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Celso Fonseca CDs, Bio & Links

Rive Gauche Rio

Rive Gauche Rio
(2005)

While songwriter Celso Fonseca hasn't gotten the same kind of recognition as modern day bossa nova classicist Rosa Passos or electro-modernist Bebel Gilberto, he's truly a bossa nova talent worthy of much wider recognition. His last album, Natural, was a potpourri of tasteful sounds anchored by his guitar playing as well as samba percussion. On Rive Gauche Rio, Fonseca ups the ante with a sound that is more seamless and wholly unified. The heartbeat of the 12 songs here is still Brazilian and the acoustic guitar is ever present, but he gracefully broadens his palette with tasteful touches of flute, multi-tracked vocals, upright bass, electric piano and hand percussion. His voice is as warm and sensual as ever, and equally at home in his native Portuguese or English – he does a lovely samba version of Damien Rice's "Delicate." Opener "O Rio Para Tras" is a stunning example of this album's panoramic elegance; it also emphatically announces the arrival of one of the best Brazilian albums of 2005. –-Tad Hendrickson
 

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Paradiso

Paradiso
Celso Fonseca & Ronaldo Bastos
(2004)


Natural

Natural
(2003)

After a successful career in Brazil reaching back two decades, Celso (pronounced "SELL-so") Fonseca is finally making his solo debut in the United States. Fonseca has produced, written for, arranged, or played on albums by such stars as Baden Powell and Gilberto Gil, as well as younger artists like Bebel Gilberto and Virginia Rodrigues. Natural, however, makes it abundantly clear that he is just as adept in the lead role as singer and star. Here he chooses to create modern but elegant bossa novas that sound hip but, unlike Bebel Gilberto’s electronic music-oriented Tanto Tempo, are mostly done using traditional acoustic instruments. With an emphasis on voice (he sounds like a young Caetano Veloso) and acoustic guitar, Fonseca has a strong collection of nine originals rounded out with Jobim and Powell covers. Aptly proving how skilled Fonseca is with his art, "The Night We Called It A Day" and "Slow Motion Bossa Nova" are rare examples of English language bossa novas that gracefully capture the music’s essence. --Tad Hendrickson  More On Celso Fonseca's Natural Album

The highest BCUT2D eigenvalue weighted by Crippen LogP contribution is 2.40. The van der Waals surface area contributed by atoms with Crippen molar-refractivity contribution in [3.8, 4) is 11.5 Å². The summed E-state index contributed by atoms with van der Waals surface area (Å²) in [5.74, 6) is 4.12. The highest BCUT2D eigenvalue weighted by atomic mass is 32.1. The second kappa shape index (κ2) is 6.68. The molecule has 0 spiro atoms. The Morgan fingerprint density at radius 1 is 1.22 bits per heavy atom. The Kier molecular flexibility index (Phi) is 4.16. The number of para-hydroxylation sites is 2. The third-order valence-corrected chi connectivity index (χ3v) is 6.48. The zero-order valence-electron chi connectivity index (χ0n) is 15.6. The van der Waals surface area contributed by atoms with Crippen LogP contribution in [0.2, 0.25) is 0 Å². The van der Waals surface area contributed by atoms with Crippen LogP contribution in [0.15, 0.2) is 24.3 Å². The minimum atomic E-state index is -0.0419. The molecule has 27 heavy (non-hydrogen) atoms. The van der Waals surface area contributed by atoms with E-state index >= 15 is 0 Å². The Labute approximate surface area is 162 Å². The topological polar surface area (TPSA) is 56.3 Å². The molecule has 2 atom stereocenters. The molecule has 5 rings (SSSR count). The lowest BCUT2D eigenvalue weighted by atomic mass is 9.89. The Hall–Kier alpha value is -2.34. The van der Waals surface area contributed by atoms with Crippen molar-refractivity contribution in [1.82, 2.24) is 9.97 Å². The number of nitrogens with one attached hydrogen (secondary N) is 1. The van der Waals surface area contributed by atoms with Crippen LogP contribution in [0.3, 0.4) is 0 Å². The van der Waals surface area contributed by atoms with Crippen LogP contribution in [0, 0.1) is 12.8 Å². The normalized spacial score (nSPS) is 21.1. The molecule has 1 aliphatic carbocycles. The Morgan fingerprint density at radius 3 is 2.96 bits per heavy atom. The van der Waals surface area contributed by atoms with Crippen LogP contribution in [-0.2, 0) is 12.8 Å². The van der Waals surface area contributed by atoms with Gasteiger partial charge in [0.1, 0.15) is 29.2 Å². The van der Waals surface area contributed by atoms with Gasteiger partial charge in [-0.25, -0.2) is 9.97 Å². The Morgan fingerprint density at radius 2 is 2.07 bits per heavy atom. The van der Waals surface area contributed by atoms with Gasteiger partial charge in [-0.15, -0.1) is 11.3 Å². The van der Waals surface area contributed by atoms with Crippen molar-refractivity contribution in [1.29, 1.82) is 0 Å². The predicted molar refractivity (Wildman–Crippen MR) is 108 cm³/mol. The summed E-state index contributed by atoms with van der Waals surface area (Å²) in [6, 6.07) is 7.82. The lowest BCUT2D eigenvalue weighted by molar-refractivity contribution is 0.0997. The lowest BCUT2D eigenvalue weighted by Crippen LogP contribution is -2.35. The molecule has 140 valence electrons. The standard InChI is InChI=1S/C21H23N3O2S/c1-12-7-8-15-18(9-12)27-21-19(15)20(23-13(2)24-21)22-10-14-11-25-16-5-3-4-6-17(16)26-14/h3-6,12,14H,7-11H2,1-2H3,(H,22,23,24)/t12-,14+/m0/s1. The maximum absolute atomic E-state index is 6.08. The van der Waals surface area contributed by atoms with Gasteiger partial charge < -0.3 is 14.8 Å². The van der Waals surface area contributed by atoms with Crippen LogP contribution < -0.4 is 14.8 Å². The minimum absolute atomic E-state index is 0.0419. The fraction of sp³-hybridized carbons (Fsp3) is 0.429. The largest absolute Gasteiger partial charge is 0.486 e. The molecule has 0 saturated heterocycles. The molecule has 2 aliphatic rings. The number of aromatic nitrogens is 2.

Juventude / Slow Motion Bossa Nova

Juventud: Slow Motion Bossa Nova
(2002)

Celso Fonseca is another perfect example of the immense number of under-rated artists from the superb realm of Brazilian Music. This album is beautifully and finely arranged with several Jazz and Samba highlights. Inteligent and fresh compositions, make this album easy to listen to and to fall for. Just check his guests in this album and you decide for yourself: Armando Marcal, Arturo Maia, Daniel Jobim, Jacques Morelenbaum, Joâo Donato, Jota Moraes, Márcio Montarroyos, Marcos Suzano, Robertinho Silva, etc. etc. If you are into Bossa Nova, Brazilian Jazz and/or Brazilian Music in general, this is a must-have, you'll love it. --an Amazon.com reviewer
 

Sorte
(1999)
 

More On Natural (Six Degrees Records notes)

What are they putting in the water down there in Brazil? (And can we get some up here?) For decades Brazil has been exporting some of the world's great singer/songwriters: Antonio Carlos Jobim, Joao Gilberto, Milton Nascimento… The list goes on, and the flood of amazing talent from Brazil shows no signs of slowing down. Celso Fonseca is part of the current generation of Brazilian songwriters, and with Natural, his stunning international solo debut, he shows himself ready to join the ranks of his countrymen Gilberto Gil, Caetano Veloso, and Bebel Gilberto. That's pretty heady company, but Celso (pronounced SELL-so) has already collaborated with all three of these world famous musicians; and as a guitarist, an arranger, and producer, he's worked with most of Brazil's top artists, as well as Americans Carlos Santana, Charles Lloyd, and others.